As technology continues to evolve, the prospect of smarter machines is creating a paradigm of preventative, even predictive maintenance, making it so that something no longer has to break before a technician is deployed to fix it. Innovations such at the emergence of the internet-of-things, self-servicing machines, and stronger remote diagnostic and support tools in the hand of technicians will continue to sculpt their role. While there can be a wide variance in terms of responsibilities for the technician depending on their industries, some trends enabled by emerging technology are bound to become near ubiquitous going into the future.
1) Improvements in how and when maintenance visits occur will lead to a more consultative, trusted role for the technician.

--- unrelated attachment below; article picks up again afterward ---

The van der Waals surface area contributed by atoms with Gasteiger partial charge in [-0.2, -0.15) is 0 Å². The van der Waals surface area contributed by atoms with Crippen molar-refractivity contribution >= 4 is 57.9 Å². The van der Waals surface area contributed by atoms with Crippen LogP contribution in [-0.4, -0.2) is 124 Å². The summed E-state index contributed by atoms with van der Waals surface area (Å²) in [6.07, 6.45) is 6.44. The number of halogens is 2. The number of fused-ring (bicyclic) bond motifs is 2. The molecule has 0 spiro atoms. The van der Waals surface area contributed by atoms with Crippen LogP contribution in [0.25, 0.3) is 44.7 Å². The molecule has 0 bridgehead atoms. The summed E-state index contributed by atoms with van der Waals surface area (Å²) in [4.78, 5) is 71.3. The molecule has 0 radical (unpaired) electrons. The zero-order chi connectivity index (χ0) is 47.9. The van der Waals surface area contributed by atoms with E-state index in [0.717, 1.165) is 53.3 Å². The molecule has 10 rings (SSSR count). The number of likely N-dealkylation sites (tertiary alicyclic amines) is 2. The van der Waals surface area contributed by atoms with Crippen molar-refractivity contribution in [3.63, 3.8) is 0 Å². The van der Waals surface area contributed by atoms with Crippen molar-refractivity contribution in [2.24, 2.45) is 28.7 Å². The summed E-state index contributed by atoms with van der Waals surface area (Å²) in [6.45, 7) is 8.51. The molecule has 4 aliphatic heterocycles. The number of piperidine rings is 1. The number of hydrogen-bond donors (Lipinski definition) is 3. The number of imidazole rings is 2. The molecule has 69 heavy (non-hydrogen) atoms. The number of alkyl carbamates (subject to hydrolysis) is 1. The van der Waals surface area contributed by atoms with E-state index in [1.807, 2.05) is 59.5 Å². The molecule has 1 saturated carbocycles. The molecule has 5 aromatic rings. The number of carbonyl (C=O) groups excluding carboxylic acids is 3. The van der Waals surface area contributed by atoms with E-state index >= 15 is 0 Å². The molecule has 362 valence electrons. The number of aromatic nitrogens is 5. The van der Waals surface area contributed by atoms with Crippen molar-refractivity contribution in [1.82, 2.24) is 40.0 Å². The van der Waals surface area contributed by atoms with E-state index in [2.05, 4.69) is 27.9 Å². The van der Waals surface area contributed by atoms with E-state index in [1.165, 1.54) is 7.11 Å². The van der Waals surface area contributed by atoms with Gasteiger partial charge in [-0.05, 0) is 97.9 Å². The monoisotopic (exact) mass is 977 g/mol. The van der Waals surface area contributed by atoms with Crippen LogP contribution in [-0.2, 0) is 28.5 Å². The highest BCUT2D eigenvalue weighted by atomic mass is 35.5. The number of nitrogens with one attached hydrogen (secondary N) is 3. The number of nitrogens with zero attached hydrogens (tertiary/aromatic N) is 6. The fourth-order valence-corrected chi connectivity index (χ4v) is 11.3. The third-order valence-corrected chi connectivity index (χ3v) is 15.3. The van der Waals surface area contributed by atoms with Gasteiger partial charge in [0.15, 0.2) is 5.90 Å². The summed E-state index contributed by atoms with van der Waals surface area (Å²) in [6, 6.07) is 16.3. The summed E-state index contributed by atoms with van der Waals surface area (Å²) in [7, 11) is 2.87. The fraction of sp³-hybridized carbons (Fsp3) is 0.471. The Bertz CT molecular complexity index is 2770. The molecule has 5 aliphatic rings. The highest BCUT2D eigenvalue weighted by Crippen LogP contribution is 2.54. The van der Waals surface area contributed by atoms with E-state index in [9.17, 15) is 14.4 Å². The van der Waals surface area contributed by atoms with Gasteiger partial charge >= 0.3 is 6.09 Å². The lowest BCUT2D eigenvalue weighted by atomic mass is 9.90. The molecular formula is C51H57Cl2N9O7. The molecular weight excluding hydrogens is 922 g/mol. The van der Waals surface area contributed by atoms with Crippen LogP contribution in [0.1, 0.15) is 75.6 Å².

2) Remote diagnostics, partnered with machines that are increasingly able to “call home” and report on their status will lead to a split between master techs and those who are sent on site to interface with customers.
3) Thanks to a re-examination of scheduling best practices, a technician will be able to make more visits on a single day.
4) With the predictive maintenance paradigm in place, each visit from a technician is being looked at as a chance to prevent a future problem from occurring.
5) Interfacing with sales teams will allow technicians to quickly recommend follow up steps based on their interactions with customers on-site, as well as what they observe around the technology in the field. In some cases the tech will be expected to adopt upselling techniques, but in the majority, their role as trusted advisors makes them ideal support for dedicated sales teams.
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